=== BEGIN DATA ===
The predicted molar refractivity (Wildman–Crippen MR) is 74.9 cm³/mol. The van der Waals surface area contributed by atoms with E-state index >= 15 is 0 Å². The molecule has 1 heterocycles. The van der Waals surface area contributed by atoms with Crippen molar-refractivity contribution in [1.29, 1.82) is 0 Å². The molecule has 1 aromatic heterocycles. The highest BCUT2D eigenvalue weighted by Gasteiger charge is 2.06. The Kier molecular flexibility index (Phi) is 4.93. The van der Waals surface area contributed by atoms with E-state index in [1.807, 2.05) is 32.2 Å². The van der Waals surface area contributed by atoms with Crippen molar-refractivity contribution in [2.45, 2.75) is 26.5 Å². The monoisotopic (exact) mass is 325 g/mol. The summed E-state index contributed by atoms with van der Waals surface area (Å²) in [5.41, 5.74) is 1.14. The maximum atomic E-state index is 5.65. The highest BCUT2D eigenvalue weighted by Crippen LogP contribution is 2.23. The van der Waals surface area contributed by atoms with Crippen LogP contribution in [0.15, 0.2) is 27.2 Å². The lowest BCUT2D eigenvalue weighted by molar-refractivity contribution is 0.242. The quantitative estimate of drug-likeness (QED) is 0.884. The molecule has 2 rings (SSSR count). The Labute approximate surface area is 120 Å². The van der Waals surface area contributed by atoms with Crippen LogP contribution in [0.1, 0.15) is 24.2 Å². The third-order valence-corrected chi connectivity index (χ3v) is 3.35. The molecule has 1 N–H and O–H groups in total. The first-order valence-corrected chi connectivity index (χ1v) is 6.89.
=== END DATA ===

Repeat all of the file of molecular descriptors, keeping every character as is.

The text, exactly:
The predicted molar refractivity (Wildman–Crippen MR) is 74.9 cm³/mol. The van der Waals surface area contributed by atoms with E-state index >= 15 is 0 Å². The molecule has 1 heterocycles. The van der Waals surface area contributed by atoms with Crippen molar-refractivity contribution in [1.29, 1.82) is 0 Å². The molecule has 1 aromatic heterocycles. The highest BCUT2D eigenvalue weighted by Gasteiger charge is 2.06. The Kier molecular flexibility index (Phi) is 4.93. The van der Waals surface area contributed by atoms with E-state index in [1.807, 2.05) is 32.2 Å². The van der Waals surface area contributed by atoms with Crippen molar-refractivity contribution in [2.45, 2.75) is 26.5 Å². The monoisotopic (exact) mass is 325 g/mol. The summed E-state index contributed by atoms with van der Waals surface area (Å²) in [5.41, 5.74) is 1.14. The maximum atomic E-state index is 5.65. The highest BCUT2D eigenvalue weighted by Crippen LogP contribution is 2.23. The van der Waals surface area contributed by atoms with Crippen LogP contribution in [0.15, 0.2) is 27.2 Å². The lowest BCUT2D eigenvalue weighted by molar-refractivity contribution is 0.242. The quantitative estimate of drug-likeness (QED) is 0.884. The molecule has 2 rings (SSSR count). The Labute approximate surface area is 120 Å². The van der Waals surface area contributed by atoms with Crippen LogP contribution in [0.1, 0.15) is 24.2 Å². The third-order valence-corrected chi connectivity index (χ3v) is 3.35. The molecule has 1 N–H and O–H groups in total. The first-order valence-corrected chi connectivity index (χ1v) is 6.89.